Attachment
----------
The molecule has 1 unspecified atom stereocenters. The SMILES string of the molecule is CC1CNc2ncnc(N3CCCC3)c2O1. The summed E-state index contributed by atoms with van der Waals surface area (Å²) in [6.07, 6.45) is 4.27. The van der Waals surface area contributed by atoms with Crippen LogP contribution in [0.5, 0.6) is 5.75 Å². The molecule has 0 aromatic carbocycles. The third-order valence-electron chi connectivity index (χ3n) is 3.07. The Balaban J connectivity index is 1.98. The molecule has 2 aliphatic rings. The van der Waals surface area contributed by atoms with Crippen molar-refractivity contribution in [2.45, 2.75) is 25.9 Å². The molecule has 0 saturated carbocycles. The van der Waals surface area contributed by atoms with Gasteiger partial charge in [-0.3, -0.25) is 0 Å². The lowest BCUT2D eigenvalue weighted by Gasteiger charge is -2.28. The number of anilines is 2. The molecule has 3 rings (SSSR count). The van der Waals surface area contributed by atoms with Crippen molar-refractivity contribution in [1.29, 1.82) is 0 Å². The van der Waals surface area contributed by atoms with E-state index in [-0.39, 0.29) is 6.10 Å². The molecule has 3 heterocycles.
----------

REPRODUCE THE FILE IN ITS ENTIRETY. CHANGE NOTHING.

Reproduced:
The molecule has 1 unspecified atom stereocenters. The SMILES string of the molecule is CC1CNc2ncnc(N3CCCC3)c2O1. The summed E-state index contributed by atoms with van der Waals surface area (Å²) in [6.07, 6.45) is 4.27. The van der Waals surface area contributed by atoms with Crippen LogP contribution in [0.5, 0.6) is 5.75 Å². The molecule has 0 aromatic carbocycles. The third-order valence-electron chi connectivity index (χ3n) is 3.07. The Balaban J connectivity index is 1.98. The molecule has 2 aliphatic rings. The van der Waals surface area contributed by atoms with Crippen molar-refractivity contribution in [2.45, 2.75) is 25.9 Å². The molecule has 0 saturated carbocycles. The van der Waals surface area contributed by atoms with Gasteiger partial charge in [-0.3, -0.25) is 0 Å². The lowest BCUT2D eigenvalue weighted by Gasteiger charge is -2.28. The number of anilines is 2. The molecule has 3 rings (SSSR count). The van der Waals surface area contributed by atoms with Crippen molar-refractivity contribution in [1.29, 1.82) is 0 Å². The van der Waals surface area contributed by atoms with E-state index in [-0.39, 0.29) is 6.10 Å². The molecule has 3 heterocycles.